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29th February - Leap Year Day

Written by Anne Newman 24th February 2020

3o days hath September,
April, June and November,
All the rest have 31,
Excepting February once in four,
Has 29, one day more.

There are many different formats of this which we all learnt as children. This is the one I remember, NJ.

29th February, also known as Leap Day or Leap Year Day, is a date added to most years that are divisible by 4. Years containing a Leap Day are called Leap Years.

Why do we have Leap Years?

A complete revolution around the Sun (one solar year) takes approximately 365 days and 6 hours. An extra 24 hours thus accumulates every four years, requiring that an extra calendar day be added to align the calendar with the Sun's apparent position.

Until Julius Caesar came to power, people observed a 355-day calendar - with an extra 22-day month every two years. But it was a convoluted solution to the problem and feast days began sliding into different seasons. So Caesar ordered his astronomer, Sosigenes, to simplify things. Sosigenes opted for the 365-day year with an extra day every four years to scoop up the extra hours. This is how the 29th February was born.

Every fourth year is a leap year, as a rule of thumb. But that's not the end of the story. A year that is divisible by 100, but not by 400, is not. So 2000 was a leap year under the Gregorian calendar, as was 1600. But 1700, 1800 and 1900 are not leap years.

Leap Year Babies

A person born on 29th February may be called a "leapling", a "leaper", or a "leap-year baby". In non-leap years, some leaplings celebrate their birthday on either 28th February or 1st March, while others only observe birthdays on the authentic date, 29th February. People born on 29th February are all invited to join The Honour Society of Leap Year Day Babies. Founded in 1997, it's currently over 10,000 members strong. The odds of being born on 29th February are 1 in 1,461, or .068 per cent. That makes them a real minority, with only about five million Leaplings in the whole world.

The effective legal date of a leapling's birthday in non-leap years varies in different countries. In the United Kingdom and Hong Kong, when a person born on 29th February turns 18, they are considered to have their birthday on March 1 in the relevant year. In New Zealand they have their birthday on February 28 in non-leap years.

Leap Day World Record Holders

A family in Norway managed to welcome three children on different Leap Days, each four years apart. Karin and Henry Henriksen had three children and each defied the odds. Heidi, the eldest, was born on 29th February, 1960. Olav, the next, was born February 29, 1964. And Leif-Martin, the youngest, was born in 1968. The trio nabbed the record for most siblings born on the same day.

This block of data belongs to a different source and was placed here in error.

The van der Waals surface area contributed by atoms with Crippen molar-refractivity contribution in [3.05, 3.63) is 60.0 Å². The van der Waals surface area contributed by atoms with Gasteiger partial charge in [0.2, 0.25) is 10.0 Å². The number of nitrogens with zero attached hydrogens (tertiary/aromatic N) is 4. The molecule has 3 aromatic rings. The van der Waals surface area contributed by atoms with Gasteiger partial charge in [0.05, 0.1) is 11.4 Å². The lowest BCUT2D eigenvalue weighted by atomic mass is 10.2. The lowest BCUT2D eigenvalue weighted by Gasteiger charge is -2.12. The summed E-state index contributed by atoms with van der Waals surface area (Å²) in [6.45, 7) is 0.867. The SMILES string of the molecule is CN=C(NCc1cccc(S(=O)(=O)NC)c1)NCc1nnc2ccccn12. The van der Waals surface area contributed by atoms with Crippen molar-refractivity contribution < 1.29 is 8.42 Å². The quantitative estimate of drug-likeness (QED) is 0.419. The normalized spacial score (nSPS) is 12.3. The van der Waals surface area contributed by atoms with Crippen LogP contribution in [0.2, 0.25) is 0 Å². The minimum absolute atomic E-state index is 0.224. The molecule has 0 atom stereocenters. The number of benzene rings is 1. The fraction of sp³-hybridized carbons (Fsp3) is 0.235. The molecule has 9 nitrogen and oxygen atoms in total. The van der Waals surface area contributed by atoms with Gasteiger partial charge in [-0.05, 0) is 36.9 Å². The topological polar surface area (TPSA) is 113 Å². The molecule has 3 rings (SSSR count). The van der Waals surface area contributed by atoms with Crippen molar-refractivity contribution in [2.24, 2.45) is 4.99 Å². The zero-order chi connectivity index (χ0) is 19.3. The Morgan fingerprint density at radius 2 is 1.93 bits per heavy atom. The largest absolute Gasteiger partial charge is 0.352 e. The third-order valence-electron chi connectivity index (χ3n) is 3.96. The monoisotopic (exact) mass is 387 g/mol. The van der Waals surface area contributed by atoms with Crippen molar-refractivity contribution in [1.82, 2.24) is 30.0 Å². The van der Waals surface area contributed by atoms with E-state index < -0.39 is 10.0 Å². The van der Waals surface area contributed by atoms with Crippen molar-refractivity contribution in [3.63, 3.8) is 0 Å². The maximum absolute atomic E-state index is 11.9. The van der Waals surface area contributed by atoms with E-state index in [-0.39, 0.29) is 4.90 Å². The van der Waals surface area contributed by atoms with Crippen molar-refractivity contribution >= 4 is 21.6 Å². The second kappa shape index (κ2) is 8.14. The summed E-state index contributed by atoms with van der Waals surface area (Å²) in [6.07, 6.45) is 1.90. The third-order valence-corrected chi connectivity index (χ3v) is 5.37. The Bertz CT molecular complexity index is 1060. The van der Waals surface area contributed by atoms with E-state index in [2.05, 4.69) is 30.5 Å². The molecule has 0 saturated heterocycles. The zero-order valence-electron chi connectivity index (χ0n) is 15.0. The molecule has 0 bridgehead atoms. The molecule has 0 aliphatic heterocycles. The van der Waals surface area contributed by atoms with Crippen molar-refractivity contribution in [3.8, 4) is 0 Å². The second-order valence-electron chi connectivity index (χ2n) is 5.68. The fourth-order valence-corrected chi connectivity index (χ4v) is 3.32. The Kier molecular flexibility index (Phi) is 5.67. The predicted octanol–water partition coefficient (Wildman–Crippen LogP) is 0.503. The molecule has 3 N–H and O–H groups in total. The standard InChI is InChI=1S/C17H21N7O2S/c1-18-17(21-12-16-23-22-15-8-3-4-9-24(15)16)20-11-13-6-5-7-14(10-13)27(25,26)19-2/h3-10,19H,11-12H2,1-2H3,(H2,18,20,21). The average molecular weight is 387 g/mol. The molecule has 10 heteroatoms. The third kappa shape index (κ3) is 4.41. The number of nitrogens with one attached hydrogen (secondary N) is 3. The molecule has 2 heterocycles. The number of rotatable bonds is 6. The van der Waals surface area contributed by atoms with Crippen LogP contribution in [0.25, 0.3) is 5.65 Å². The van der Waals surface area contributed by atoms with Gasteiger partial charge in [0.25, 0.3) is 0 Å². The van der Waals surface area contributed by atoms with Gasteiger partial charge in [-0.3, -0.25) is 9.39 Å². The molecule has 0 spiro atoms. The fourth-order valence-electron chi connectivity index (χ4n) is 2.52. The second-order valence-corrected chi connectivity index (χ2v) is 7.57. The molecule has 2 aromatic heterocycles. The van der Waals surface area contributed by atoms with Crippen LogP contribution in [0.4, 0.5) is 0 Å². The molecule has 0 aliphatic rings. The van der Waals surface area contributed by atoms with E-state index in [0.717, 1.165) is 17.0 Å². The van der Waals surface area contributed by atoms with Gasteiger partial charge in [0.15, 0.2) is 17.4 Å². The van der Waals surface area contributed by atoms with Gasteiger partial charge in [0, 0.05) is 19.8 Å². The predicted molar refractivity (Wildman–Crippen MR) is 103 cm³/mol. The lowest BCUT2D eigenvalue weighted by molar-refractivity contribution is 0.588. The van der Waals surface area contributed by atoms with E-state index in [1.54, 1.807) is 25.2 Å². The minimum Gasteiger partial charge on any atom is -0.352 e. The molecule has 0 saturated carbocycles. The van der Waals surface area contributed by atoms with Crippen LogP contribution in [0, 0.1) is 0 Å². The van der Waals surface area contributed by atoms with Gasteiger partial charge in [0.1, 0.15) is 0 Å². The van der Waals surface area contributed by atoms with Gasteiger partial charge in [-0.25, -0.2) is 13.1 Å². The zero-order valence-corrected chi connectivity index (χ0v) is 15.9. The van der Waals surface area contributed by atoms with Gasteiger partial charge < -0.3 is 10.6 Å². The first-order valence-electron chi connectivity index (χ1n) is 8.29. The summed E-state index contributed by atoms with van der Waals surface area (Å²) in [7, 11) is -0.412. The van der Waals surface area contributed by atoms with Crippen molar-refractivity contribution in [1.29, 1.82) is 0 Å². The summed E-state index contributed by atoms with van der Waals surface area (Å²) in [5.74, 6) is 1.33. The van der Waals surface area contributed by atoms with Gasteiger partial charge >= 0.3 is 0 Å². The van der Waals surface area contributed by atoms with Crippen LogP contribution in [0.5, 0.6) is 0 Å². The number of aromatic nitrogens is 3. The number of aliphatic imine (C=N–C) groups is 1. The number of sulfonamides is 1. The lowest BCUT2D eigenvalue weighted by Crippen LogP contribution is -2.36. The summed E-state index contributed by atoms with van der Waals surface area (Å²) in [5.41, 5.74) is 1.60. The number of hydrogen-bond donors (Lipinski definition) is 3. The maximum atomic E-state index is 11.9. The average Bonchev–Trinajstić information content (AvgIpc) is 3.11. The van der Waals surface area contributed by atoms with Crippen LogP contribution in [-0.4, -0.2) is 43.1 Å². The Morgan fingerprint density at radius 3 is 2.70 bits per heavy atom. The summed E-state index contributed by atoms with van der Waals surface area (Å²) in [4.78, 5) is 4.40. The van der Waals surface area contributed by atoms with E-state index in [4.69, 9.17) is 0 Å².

A Utah family also has three children born on Leap Day. Louise Estes welcomed Xavier born in 2004, Remington in 2008, and Jade in 2012. Two Generations born on 29th February Michelle Birnbaum from Saddle River, New Jersey was born on 29th February, 1980. In 2008, she gave birth to a daughter named Rose. Certainly a rare occurance.

Born and Died on 29th February

Sir James Milne Wilson was the Premier of Tasmania from 1869 to 1872. While that was certainly an accomplishment, the most impressive thing about him was that he was born on 29th February, 1812 and died on 29th February, 1880, making him one of the only known people to have been born on and die on a Leap Day.

Traditions

There is a popular tradition known as Bachelor's Day in some countries allowing a woman to propose marriage to a man on 29th February. If the man refuses, he is then obliged to give the woman money or buy her a dress. In upper-class societies in Europe, if the man refuses marriage, he then must purchase 12 pairs of gloves for the woman, suggesting that the gloves are to hide the woman's embarrassment of not having an engagement ring.

During the middle ages there were laws governing this tradition. In Ireland, there is an old Irish legend, that St Brigid struck a deal with St Patrick to allow women to propose to men – and not just the other way around – every four years. It began in 5th century Ireland when St. Brigid of Kildare bitterly complained to St. Patrick that women had to wait far too long for men to propose. The legend says that St. Patrick decreed the women could propose on this one day in February during the leap year. The tradition was then taken to Scotland by Irish monks. Back in 1288, the Scots passed a law that allowed a woman to propose marriage to the man of their dreams in a leap year, with the law also stating that any man who declined the proposal on this day would have to pay a fine. In Scotland, it was also to be considered unlucky for someone to be born on leap day.

Greeks consider it unlucky for couples to marry during a leap year, and especially on Leap Day. In the town of Aurora, Illinois, single women are deputized and may arrest single men, subject to a four-dollar fine.

Leap day is also St Oswald’s Day, an Archbishop of York who died on 29th February, 992. His memorial is celebrated on 29th February during leap years and on 28th February on other years.

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Anne is sharing a series of events throughout the year - you can find them listed by clicking to the link Other Notable Dates and Festivals.